Obrazy na stronie

was confined between two soldiers, as in the case of Peter, Acts, chap. xii. ver. 6, two, chains were employed; and it is said, upon his miraculous deliverance, that the “chains” (Gaugels, in the plural) “ fell from his hands.” Δεσμος the noun, and δεσμων the verb, being general terms, were applicable to this in common with any other species of personal coercion ; but aquois, in the fingular number, to none but this.

If it can be suspected that the writer of the present epiftle, who, in no other particular, appears to have availed himself of the information concerning St. Paul delivered in the Acts, had, in this verse, borrowed the word, which he read in that book, and had adapted his expression to what he found there recorded of St. Paul's treatment at Rome; in short, that the coincidence here noted was effected by craft and design; I think it a strong reply to remark, that, in the parallel paffage of the epistle to the Co-lossians, the same allusion is not preserved : the words there are,

praying also for us, " that God would open unto' us a door of “ utterance to speak the mystery of Christ,

“ for which I am also in bonds," di o xai deopas. After what has been shewn in a preceding number, there can be little doubt but that these two epistles were written by the same person. If the writer, therefore, sought for, and fraudulently inserted, the correspondency into one epistle, why did he not do it in the other? A real prisoner might use either general words which comprehended this amongst many other modes of custody; or might use appropriate words which specified this, and distinguished it from any other mode. It would be accidental which form of expression he fell upon. But an impostor, who had the art, in one place, to employ the appropriate term for the purpose of fraud, would have used it in both places.

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No. I.


a transaction is referred to in such a manner, as that the reference is easily and immediately understood by those who are beforehand, or from other quarters, acquainted with the fact, but is obscure, or inperfect, or requires investigation, or a comparison of different parts, in order to be made clear to other readers, the transaction so referred to is probably real; because had it been fictitious, the writer would have set forth his story more fully and plainly, not merely as conscious of the fition, but as conscious that his readers could have no other knowledge of the subject of his allusion than from the information of which he put them in possession.


The account of Epaphroditus, in the epistle to the Philippians, of his journey to Rome, and of the business which brought him thither, is the article to which I mean to apply this observation. There are three passages in the epistle which relate to this subject. The first, chap. i. ver. 7, “ Even “ as it is meet for me to think this of you " all, because I have you in my heart, inas“ much as both in my bonds, and in the “ defence and confirmation of the gospel,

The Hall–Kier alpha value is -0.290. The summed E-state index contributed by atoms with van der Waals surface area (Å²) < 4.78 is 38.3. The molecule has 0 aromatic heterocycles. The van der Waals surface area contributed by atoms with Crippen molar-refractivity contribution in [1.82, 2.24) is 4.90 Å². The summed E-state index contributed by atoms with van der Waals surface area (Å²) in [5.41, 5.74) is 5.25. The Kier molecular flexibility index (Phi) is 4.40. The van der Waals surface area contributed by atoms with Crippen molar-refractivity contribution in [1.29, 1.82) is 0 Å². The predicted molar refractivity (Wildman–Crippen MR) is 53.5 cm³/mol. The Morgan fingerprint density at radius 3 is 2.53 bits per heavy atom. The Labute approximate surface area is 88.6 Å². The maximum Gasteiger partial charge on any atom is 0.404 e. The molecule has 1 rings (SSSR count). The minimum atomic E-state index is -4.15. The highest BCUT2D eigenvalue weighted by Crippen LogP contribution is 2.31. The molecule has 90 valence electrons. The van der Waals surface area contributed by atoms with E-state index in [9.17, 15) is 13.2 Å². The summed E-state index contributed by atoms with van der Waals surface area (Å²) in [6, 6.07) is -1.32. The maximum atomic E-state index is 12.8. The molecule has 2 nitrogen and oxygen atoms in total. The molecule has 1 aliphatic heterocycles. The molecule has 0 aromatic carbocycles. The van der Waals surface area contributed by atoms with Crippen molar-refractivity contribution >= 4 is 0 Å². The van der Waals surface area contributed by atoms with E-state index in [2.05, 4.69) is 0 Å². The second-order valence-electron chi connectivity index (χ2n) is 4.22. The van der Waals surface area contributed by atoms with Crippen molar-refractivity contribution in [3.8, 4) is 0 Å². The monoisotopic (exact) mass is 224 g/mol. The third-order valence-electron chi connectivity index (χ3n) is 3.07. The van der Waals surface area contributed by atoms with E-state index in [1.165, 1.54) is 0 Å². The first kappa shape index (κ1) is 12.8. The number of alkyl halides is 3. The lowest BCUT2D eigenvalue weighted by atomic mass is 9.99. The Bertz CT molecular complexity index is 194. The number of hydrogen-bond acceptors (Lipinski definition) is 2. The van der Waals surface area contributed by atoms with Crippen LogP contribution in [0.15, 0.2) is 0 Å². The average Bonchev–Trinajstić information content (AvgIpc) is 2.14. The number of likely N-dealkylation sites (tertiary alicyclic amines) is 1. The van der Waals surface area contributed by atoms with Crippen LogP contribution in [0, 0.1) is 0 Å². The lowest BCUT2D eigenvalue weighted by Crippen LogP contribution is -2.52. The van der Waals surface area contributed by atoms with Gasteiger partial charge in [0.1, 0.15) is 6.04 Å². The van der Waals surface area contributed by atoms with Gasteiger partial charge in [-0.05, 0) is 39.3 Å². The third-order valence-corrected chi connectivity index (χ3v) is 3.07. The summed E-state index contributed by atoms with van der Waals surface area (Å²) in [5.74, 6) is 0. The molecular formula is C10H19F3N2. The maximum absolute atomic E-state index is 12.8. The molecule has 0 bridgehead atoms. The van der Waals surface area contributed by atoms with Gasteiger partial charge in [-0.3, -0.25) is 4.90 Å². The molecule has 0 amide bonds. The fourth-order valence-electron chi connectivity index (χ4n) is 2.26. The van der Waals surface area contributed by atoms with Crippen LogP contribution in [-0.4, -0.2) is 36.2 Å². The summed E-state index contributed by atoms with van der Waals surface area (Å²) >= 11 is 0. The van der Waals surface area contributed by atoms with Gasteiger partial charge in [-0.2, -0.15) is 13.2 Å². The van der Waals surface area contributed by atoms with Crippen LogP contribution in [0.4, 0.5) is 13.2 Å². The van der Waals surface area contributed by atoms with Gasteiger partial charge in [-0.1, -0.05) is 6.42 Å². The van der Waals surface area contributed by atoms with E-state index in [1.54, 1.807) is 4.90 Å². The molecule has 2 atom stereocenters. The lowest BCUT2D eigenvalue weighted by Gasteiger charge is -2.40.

ye all are συγκοινωνοι με της χαριτος, joint


contributors to the gift which I have re“ceived*.” Nothing more is said in this place. In the latter part of the second chapter, and at the distance of half the epistle from the last quotation, the subject appears again : “ Yet I supposed it necessary to send " to you Epaphroditus, my brother and « companion in labour, and fellow soldier,

* Pearce, I believe, was the first commentator who gave this sense to the expression; and I believe also, that his exposition is now generally assented to. He interprets in the same sense the phrase in the fifth verse, which our translation renders, "your fellowship in the gospel;" but which in the original is not κοινωνια τα ευαγγελιου, or, κοινωνια εν τω εναγίελιω; but κοινωνια εις το ευαγγέλιον,

you all,


but your messenger, and he that ministered " to my wants: for he longed after " and was full of heaviness, because that ye 66 had heard that he had been fick: for indeed " he was sick nigh unto death ; but God “ had mercy on him, and not on him only, " but on me also, lest I should have sorrow

upon forrow. I sent him therefore the more carefully, that when ye see him

again ye may rejoice, and that I may be " the less forrowful. Receive him therefore " in the Lord with all gladnefs; and hold such in reputation : because for the work Cs of Christ he was nigh unto death, not re:

garding his life to supply your lack of service

toward me." Chap. ii. ver. 25–30. The matter is here dropped, and no farther mention made of it till it is taken up near the conclusion of the epistle as follows: “ But I rejoiced in the Lord greatly, that "now at the last your care of me hath flourished again ; wherein ye were also

Careful, but ye lacked opportunity : not " that I speak in respect of want; for I have

learned in whatsoever state I am, thereWith to be content. I know both how to


66 be

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